Lombardi: Holdouts

Sometimes I struggle to think of something to write about, especially this time of year. But luckily, Grady Jackson bails me out and gives me a nice juicy topic to comment on.

The more things change, the more they stay the same. I bet the New Orleans Saints and Coach Jim Haslett are laughing right now. They released Jackson in the middle of the 2003 season because of his attitude. Here is how USA Today remembers it:

Oct. 29, 2003- The Saints suspended Grady Jackson for one game for "conduct detrimental to the team," according to the Times-Picayune. The team offered no details, but sources said that Jackson did not report to the team's hotel on Saturday night as mandated by club policy. Jackson did not play on Sunday because of a finger injury. The 6-foot-2, 368 pound defensive tackle is also drawing weekly fines for being overweight.

Nov. 4, 2003 - The Saints released Grady Jackson on Monday, the same day he was scheduled to return to the team after serving a one-week suspension, according to the New Orleans Times-Picayune. Coach Jim Haslett said that Jackson, who's been fined numerous times during his tenure with the team, was no longer a good fit on a defensive line loaded with young, impressionable players. The Redskins are rumored to be one of several teams interested in acquiring him.

Jackson did not sign with Washington, and he did not seem to be a bad apple during the past two seasons with the Packers. The team is better off with him in the lineup. They went 14-4 with Jackson on the field and 6-8 without him. He is such a force in the middle that he affects the game just by his presence.

But, let's be realistic Mr. Jackson (and of course Drew Rosenhaus, Jackson's new agent). You are 32 years old. You were hobbled by injuries last year and have not participated in any football drills since you had surgery. You are not in a real position to be holding out. Sure the Packers need you, but you need them too. They pulled you off the waiver wire and then gave you a two-year extension back in December of 2003. In fact, this is what you had to say after you got that extension:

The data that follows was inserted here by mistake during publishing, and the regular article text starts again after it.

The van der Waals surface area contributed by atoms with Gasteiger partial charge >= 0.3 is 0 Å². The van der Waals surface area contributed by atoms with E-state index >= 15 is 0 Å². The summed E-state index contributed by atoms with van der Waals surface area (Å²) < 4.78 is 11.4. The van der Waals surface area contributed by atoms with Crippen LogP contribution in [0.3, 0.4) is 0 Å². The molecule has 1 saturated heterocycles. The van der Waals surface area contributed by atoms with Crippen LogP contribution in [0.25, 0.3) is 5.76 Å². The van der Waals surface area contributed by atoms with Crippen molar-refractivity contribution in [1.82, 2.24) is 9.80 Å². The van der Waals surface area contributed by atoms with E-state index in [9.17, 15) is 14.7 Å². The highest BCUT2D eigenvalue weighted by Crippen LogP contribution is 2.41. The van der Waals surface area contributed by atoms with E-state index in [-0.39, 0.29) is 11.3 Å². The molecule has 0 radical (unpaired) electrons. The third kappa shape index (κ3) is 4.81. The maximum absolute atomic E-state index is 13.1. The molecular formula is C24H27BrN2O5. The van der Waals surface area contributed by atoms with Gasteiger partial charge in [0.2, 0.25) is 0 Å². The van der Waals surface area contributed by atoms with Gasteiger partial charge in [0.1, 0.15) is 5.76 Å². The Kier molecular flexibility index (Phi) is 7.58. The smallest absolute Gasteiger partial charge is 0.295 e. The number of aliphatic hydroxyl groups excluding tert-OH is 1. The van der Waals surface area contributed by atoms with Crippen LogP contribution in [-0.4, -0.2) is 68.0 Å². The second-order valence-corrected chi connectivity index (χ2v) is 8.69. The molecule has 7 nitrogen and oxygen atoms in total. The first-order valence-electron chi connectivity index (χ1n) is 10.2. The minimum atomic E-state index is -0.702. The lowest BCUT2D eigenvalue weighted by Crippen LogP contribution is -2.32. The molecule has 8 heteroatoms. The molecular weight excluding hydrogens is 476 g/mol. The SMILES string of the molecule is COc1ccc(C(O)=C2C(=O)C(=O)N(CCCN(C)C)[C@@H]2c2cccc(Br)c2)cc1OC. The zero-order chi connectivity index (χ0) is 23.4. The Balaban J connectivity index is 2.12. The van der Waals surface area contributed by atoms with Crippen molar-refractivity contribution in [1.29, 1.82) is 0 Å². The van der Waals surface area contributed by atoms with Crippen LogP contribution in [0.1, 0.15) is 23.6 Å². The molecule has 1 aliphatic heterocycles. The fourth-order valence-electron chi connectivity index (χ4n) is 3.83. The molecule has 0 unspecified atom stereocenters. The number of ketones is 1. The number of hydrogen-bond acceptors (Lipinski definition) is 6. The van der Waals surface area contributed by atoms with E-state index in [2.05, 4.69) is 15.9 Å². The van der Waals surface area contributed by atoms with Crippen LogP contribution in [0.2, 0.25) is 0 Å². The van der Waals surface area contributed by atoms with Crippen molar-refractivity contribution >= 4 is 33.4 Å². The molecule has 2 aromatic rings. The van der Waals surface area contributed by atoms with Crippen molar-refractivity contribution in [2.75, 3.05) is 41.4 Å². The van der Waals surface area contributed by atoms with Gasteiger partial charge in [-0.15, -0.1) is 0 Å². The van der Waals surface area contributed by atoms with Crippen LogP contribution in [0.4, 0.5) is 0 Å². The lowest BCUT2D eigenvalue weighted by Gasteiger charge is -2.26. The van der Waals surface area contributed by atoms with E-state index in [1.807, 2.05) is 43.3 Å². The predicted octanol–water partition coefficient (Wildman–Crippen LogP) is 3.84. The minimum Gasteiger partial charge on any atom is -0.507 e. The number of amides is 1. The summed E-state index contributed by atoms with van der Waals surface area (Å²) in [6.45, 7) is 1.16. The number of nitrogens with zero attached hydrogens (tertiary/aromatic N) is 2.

"This place has been a great fit for me. I never should have signed with the Saints and I feel like this is a second chance for me and I'm going to make the most of it," Jackson said.

I got that off of the NFL.com website. Seems like Grady feels differently these days.

I like the way Jackson plays. He is a mammoth man who plugs up the middle. He has deceptive speed and quickness for a man of his weight. The Packers will need him, especially if Cletidius Hunt continues his disappearing act.

My guess is Hunt's situation figures into it. Rosenhaus surveys the big picture and figures that the Packers will be desperate to keep Grady on the field. The other linemen behind these two guys are untested and therefore the team will bend to Jackson's demands. That opens the door to dealing on Javon Walker's part. If they renegotiate with Jackson, they cannot continue to deny Walker's right to a raise. It is brinksmanship at its best, and Rosenhaus considers himself a master negotiator.

How the Packers respond is yet to be seen. The top brass is "unavailable" for comment, according to the local press. Good move on their part. No need to fight this in the media. Lump Bubba Franks into this and the Packers have four starters - Hunt, Franks, Walker and Jackson, who may not report to training camp. None of the top draft picks have signed and camp is less than three weeks away.

If it were up to me, I would play hardball on all four. Jackson just got an extension a year ago. Walker has two years to go on his contract. Hunt is a dog. Who needs him? Franks will more than likely come back into the fold. He is a transition player. Due to salary cap rules I do not understand, the team and the player will probably work it out before camp.

I do not make millions of dollars to make these decisions and as we all know, guys who do not win, get fired. Principals are great when you have the flexibility to sit back and wait a few years for it to play out. Mike Sherman does not have that flexibility, but Ted Thompson does. So it depends on what Thompson wants to do.

John Lombardi

Editor's note: John Lombardi is the grandson of legendary coach Vince Lombardi. John resides with his family in Green Bay . His football experience includes stints with two teams in the World League (now NFL Europe); in the scouting departments of the Cleveland Browns and Tennessee Titans; and graduate assistant coach and director of football operations at Vanderbilt. He will be contributing columns for PackerReport.com.

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